Ben says working in the ICU has long appealed to him, with its intense pace and need for snap decisions.

“I like that it’s so critical—the most critical it could be,” he says. “There’s a lot of excitement in being part of a team that saves someone’s life.”

Ben is one of several program alumni who either haven’t left or eventually returned to PeaceHealth. Adam Woldt, who also mentored with Chuck Hall, is a Materials Specialist in the Emergency Department at RiverBend.

Andrea McGarvey, who was part of the Youth Mentoring Program’s inaugural class back in 1998, was Executive Assistant to Chief Operating Officer Jill Hoggard Green until recently accepting the position of Project/Systems Coordinator for Nursing Administration.

Andrea was a sophomore at Churchill High School when the school-to-work coordinator told her about the program. Though she had a more stable home life than Ben, Andrea, too, says she was something of a “troubled youth” at the time.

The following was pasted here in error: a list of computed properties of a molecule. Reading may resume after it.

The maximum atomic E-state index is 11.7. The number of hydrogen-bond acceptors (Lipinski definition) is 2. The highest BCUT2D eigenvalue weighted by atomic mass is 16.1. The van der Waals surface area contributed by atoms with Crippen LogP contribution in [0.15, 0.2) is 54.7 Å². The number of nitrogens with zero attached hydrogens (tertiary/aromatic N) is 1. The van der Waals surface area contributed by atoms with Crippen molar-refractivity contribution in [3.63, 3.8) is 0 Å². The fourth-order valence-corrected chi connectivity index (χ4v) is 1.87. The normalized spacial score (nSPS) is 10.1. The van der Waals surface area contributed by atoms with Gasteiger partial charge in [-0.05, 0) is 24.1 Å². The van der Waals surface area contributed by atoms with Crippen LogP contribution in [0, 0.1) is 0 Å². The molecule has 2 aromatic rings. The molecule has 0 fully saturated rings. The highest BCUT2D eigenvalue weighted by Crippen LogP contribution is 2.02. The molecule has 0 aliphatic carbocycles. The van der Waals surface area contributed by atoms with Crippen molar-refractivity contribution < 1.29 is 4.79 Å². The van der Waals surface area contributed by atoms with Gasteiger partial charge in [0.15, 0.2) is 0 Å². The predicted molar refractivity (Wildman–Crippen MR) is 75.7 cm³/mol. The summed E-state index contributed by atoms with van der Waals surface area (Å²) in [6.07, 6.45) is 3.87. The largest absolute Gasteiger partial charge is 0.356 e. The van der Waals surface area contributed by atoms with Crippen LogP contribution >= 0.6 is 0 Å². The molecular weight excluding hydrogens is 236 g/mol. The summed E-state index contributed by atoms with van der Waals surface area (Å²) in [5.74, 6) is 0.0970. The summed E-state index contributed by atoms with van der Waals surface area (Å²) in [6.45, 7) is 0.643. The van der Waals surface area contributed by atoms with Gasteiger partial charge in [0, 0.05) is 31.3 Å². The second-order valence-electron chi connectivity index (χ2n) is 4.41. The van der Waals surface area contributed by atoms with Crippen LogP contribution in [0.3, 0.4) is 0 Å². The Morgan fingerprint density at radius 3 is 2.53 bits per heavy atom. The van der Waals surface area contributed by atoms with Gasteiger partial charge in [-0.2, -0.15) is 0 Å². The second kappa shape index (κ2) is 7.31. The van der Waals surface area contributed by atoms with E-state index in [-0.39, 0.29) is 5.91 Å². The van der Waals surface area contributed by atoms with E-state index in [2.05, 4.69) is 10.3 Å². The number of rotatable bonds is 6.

“I was smart, but definitely not on the path to success,” says Andrea, 30, who is married with a 2-year-old daughter. “I didn’t have any direction.”

She worked under Laurel Smith in the Human Resources Department, and quickly discovered her love and talent for organizing and managing the myriad systems of a large organization. When her stint in the program ended, she landed a full-time job as a Patient Access Specialist in Behavioral Health and also enrolled at Lane Community College. In 2006, she completed a Bachelor’s Degree in Health Care Administration at Northwest Christian University.

She says she surely wouldn’t have been hired at PeaceHealth, and probably wouldn’t have gone to college, if it weren’t for the mentoring program.

“I think it just gave me structure,” Andrea says. “It gave me self-esteem and confidence.”

Other alumni have gone on to jobs in the medical field, including Jeremy Arnold, who became a physician in Massachusetts.

Sr. Barbara, who works in Public Affairs as Coordinator of Access Initiatives, says she’s pleased the experience made a difference for so many of the 100-some participants, and was sorry to see it end when the economic downturn forced cuts across the organization. But she’s quick to note that lending young people a helping hand—and possibly sparking an interest in giving back to others as caregivers—isn’t PeaceHealth’s primary mission, despite its value.

“Our main mission is the care of people who are sick and injured,” she says.